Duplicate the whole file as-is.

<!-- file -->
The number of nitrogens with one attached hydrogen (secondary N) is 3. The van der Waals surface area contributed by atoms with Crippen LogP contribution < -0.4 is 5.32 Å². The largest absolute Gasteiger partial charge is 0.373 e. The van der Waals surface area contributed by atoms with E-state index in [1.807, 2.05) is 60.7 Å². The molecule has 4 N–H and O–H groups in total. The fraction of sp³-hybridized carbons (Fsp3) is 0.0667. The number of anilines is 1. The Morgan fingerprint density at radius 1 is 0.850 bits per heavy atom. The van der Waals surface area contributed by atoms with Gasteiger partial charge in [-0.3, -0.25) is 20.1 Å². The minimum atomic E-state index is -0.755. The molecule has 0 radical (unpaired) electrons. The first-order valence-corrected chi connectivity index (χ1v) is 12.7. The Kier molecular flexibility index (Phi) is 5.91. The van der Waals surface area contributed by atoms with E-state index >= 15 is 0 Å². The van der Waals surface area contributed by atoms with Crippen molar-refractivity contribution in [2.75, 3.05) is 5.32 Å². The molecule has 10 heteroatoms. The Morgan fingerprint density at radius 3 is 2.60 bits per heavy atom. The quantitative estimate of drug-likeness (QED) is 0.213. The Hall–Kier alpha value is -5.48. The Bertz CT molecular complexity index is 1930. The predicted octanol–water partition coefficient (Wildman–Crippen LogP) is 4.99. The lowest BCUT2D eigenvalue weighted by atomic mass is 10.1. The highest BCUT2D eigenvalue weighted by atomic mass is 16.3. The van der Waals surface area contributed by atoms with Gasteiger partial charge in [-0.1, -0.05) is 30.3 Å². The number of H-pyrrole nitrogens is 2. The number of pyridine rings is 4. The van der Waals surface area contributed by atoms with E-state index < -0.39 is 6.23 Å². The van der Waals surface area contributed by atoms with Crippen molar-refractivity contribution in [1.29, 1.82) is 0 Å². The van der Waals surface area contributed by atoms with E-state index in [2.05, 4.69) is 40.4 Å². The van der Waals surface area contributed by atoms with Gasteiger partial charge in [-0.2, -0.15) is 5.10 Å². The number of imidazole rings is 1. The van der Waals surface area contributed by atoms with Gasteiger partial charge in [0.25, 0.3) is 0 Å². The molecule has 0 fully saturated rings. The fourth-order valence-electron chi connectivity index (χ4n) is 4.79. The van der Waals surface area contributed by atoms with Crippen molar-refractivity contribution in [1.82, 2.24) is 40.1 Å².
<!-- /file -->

The number of nitrogens with one attached hydrogen (secondary N) is 3. The van der Waals surface area contributed by atoms with Crippen LogP contribution < -0.4 is 5.32 Å². The largest absolute Gasteiger partial charge is 0.373 e. The van der Waals surface area contributed by atoms with E-state index in [1.807, 2.05) is 60.7 Å². The molecule has 4 N–H and O–H groups in total. The fraction of sp³-hybridized carbons (Fsp3) is 0.0667. The number of anilines is 1. The Morgan fingerprint density at radius 1 is 0.850 bits per heavy atom. The van der Waals surface area contributed by atoms with Gasteiger partial charge in [-0.3, -0.25) is 20.1 Å². The minimum atomic E-state index is -0.755. The molecule has 0 radical (unpaired) electrons. The first-order valence-corrected chi connectivity index (χ1v) is 12.7. The Kier molecular flexibility index (Phi) is 5.91. The van der Waals surface area contributed by atoms with E-state index >= 15 is 0 Å². The van der Waals surface area contributed by atoms with Crippen molar-refractivity contribution in [2.75, 3.05) is 5.32 Å². The molecule has 10 heteroatoms. The Morgan fingerprint density at radius 3 is 2.60 bits per heavy atom. The quantitative estimate of drug-likeness (QED) is 0.213. The Hall–Kier alpha value is -5.48. The Bertz CT molecular complexity index is 1930. The predicted octanol–water partition coefficient (Wildman–Crippen LogP) is 4.99. The lowest BCUT2D eigenvalue weighted by atomic mass is 10.1. The highest BCUT2D eigenvalue weighted by atomic mass is 16.3. The van der Waals surface area contributed by atoms with Gasteiger partial charge in [-0.1, -0.05) is 30.3 Å². The number of H-pyrrole nitrogens is 2. The number of pyridine rings is 4. The van der Waals surface area contributed by atoms with E-state index < -0.39 is 6.23 Å². The van der Waals surface area contributed by atoms with Crippen molar-refractivity contribution in [1.29, 1.82) is 0 Å². The van der Waals surface area contributed by atoms with E-state index in [2.05, 4.69) is 40.4 Å². The van der Waals surface area contributed by atoms with Gasteiger partial charge in [-0.2, -0.15) is 5.10 Å². The number of imidazole rings is 1. The van der Waals surface area contributed by atoms with Gasteiger partial charge in [0.25, 0.3) is 0 Å². The molecule has 0 fully saturated rings. The fourth-order valence-electron chi connectivity index (χ4n) is 4.79. The van der Waals surface area contributed by atoms with Crippen molar-refractivity contribution in [1.82, 2.24) is 40.1 Å².